The National Insurance Tax Rise and What It Means


The UK government raised the rate of National Insurance (NI) by 1.25 percentage points as of Wednesday 6 April, a measure being undertaken to raise £12bn in funding to support the NHS and social care.

But the hike’s introduction – which breaks a key Conservative Party manifesto pledge from the 2019 general election – coincides with a deepening cost of living crisis, the worst inflation Britain has seen in 30 years and a 54% hike in Ofgem’s energy price cap, adding almost £700 per year to average domestic electricity and gas bills.

With household finances already under significant duress, here’s what the changes to NI mean for you:

  • NI is a direct tax paid by employees earning more than £184 a week and the self-employed making a profit of £6,515 or more per year and is regarded as “progressive” in that it charges higher earners more on the assumption that they have more to give than those less fortunate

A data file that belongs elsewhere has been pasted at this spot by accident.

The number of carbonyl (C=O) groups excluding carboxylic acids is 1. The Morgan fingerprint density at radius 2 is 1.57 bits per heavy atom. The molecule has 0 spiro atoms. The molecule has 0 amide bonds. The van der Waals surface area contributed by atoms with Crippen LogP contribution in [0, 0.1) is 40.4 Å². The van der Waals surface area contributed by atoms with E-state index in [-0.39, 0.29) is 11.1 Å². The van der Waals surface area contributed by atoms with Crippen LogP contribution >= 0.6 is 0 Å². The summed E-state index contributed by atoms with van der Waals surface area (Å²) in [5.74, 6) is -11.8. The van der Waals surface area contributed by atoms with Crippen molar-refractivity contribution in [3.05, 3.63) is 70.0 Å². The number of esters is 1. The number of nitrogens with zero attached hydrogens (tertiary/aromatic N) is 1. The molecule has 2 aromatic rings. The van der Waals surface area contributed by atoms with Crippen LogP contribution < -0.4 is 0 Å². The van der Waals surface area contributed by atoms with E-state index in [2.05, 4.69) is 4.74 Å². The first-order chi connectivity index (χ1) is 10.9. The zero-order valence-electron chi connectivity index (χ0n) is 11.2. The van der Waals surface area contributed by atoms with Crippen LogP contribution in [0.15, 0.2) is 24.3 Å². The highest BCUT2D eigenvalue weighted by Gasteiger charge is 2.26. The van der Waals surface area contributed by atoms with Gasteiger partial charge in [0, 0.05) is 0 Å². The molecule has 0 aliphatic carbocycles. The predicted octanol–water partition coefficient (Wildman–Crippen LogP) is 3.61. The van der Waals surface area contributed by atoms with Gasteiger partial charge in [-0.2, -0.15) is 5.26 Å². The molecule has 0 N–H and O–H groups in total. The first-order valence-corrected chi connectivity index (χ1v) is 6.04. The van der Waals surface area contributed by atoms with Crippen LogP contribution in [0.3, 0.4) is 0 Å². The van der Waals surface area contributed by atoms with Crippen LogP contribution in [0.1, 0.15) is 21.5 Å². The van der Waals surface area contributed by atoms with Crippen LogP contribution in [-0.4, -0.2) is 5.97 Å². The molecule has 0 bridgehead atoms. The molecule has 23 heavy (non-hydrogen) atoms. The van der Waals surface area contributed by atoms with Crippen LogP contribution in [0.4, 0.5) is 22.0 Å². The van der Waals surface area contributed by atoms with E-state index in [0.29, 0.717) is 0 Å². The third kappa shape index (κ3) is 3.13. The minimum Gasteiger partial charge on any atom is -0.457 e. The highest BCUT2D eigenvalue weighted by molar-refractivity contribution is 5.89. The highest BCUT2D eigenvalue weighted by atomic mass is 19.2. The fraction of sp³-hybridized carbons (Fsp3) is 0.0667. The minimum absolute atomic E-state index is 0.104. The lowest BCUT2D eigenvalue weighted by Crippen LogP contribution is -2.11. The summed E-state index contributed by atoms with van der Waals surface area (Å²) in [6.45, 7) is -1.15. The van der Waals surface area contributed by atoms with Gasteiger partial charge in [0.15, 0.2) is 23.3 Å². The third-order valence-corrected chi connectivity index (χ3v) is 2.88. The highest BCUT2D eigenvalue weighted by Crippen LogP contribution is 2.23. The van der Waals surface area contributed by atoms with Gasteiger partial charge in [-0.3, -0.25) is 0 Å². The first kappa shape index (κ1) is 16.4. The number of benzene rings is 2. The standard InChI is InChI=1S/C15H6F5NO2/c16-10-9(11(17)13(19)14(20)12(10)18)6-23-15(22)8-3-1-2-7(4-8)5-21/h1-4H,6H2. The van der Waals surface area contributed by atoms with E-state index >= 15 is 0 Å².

• The rate increase first announced by the government last September means that workers will now pay a 13.25% contribution, up from 12%, until the start of the new tax year on 5 April 2023
  • For the moment, that means that those earning £20,000 per annum will pay an additional £130 a year, those on £30,000 will pay £255 more, those on £40,000 will pay £380 more, those on £50,000 will pay £505 more and those on £80,000 will pay £880 more
  • However, chancellor Rishi Sunak has been under intense pressure to do more to help households with spiralling costs and duly announced in his Spring Statement last month that the earnings threshold before which people are required to begin paying NI would be raised from £9,880 in April to £12,570 in July
  • Between April and July then, all NI contributors will pay more because of the hike, as outlined above
  • But afterwards, according to the government’s figures, those earning £20,000 per annum will pay £197 a year less, those on £30,000 will pay £53 less, those on £50,000 will pay £197 more, those on £80,000 will pay £572 more and those on £100,000 will pay £822 more
  • Essentially, that means that the combined impact of the rate increase and threshold hike coming in from July will see workers earning less than £34,000 a year paying less in NI than they did previously

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Sources: Techlink


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